In 2013, she voted for the Gang of Eight’s amnesty-and-cheap labor bill, which would have doubled the inflow of legal migrants, allowed companies to hire an unlimited number of foreign college graduates, and shifted yet more of the nation’s wealth from employees to investors. “The rate of return on capital would be higher [than on labor] under the legislation than under current law throughout the next two decades,” said a 2013 report from the Congressional Budget Office, titled “The Economic Impact of S. 744.”
Klobuchar’s cheap labor amnesty legislation was blocked by GOP primary voters, it helped cost the Democrats nine Senate seats in 2014, and it persuaded a TV host in New York to run for the White House.
Dem. Pres. candidate Sen. Klobuchar is worried by low unemployment & wants more foreign workers in Minnesota, where wages rose 5.2% in 2018. What is the political payoff from promising to block voters' wage raises? Why is Pres. Trump saying the same thing? https://t.co/qAKxKRLUJJ
— Neil Munro (@NeilMunroDC) February 13, 2019
Klobuchar’s pro-migration answer on CNN came after a sneering question from Jonathan Burroughs, a healthcare consultant, and an avid mountaineer:
Currently, our national immigration policy is focusing on a false message of border security. How would you address the root cause of the problem, which is that unskilled Americans are afraid of skilled immigrants taking their high-paying jobs away from them?
Klobuchar did not reject Burrough’s scorn towards Americans. She responded by saying “OK. I would probably describe it in a different way, and I’ll start with that.”
Business lobbies back the federal government’s economic policy of using both legal and illegal migration to boost economic growth. But that policy also shifts enormous wealth from young employees towards older investors by flooding the market with cheap white-collar and blue-collar foreign labor.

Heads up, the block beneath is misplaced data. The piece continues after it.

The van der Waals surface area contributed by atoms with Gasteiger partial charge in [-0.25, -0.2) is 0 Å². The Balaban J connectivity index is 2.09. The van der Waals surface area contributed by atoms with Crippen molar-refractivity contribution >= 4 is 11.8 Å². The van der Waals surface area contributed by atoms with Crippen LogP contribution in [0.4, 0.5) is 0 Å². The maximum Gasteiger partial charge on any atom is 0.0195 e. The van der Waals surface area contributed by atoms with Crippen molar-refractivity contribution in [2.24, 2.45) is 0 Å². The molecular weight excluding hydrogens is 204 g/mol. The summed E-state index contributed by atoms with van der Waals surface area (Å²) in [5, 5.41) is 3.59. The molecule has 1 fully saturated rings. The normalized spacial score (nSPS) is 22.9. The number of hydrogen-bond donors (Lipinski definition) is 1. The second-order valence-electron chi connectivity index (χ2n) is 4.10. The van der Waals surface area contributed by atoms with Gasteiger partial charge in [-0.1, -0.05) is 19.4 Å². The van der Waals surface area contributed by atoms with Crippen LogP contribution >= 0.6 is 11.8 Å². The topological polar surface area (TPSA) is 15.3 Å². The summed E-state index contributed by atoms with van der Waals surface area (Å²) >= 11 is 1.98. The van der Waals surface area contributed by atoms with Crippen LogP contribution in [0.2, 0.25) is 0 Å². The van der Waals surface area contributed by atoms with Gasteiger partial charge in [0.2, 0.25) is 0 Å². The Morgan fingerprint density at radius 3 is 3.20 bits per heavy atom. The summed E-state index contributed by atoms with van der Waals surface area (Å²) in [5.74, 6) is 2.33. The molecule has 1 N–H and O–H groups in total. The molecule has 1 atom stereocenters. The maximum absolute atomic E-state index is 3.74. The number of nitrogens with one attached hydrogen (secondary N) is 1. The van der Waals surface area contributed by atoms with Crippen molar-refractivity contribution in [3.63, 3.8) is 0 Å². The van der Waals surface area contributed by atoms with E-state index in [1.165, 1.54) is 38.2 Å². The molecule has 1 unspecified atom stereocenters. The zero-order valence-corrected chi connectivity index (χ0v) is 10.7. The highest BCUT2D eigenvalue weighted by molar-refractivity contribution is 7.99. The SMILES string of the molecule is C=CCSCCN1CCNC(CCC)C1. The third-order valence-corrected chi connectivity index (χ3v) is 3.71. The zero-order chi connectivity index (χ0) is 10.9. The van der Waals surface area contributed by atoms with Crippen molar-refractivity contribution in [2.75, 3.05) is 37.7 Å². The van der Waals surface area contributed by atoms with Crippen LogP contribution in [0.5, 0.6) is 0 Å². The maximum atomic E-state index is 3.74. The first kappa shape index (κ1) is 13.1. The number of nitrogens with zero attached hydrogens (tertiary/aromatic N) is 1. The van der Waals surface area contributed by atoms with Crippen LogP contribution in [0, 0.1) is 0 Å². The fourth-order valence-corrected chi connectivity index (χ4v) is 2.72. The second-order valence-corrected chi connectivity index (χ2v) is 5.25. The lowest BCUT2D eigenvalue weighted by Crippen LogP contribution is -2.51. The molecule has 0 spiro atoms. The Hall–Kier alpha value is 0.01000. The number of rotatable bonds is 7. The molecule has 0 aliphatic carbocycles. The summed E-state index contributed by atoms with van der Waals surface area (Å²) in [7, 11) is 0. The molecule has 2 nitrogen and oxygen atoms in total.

That annual inflow of roughly one million legal immigrants — as well as the population of two million visa workers and eight million working illegal immigrants — floods the labor market. The flood spikes profits and Wall Street values by shrinking salaries for 150 million blue-collar and white-collar employees and especially wages for the four million young Americans who join the labor force each year.
The federal government’s cheap labor policy widens wealth gaps, reduces high tech investment, increases state and local tax burdens, hurts kids’ schools and college education, pushes Americans away from high-tech careers, and sidelines millions of marginalized Americans, including many who are now struggling with fentanyl addictions.
Immigration also steers investment and wealth away from towns in Heartland states because coastal investors can more easily hire and supervise the large immigrant populations who prefer to live in coastal cities. In turn, that coastal investment flow drives up coastal real estate prices and pushes poor Americans, including Latinos and blacks, out of prosperous cities such as Berkeley and Oakland.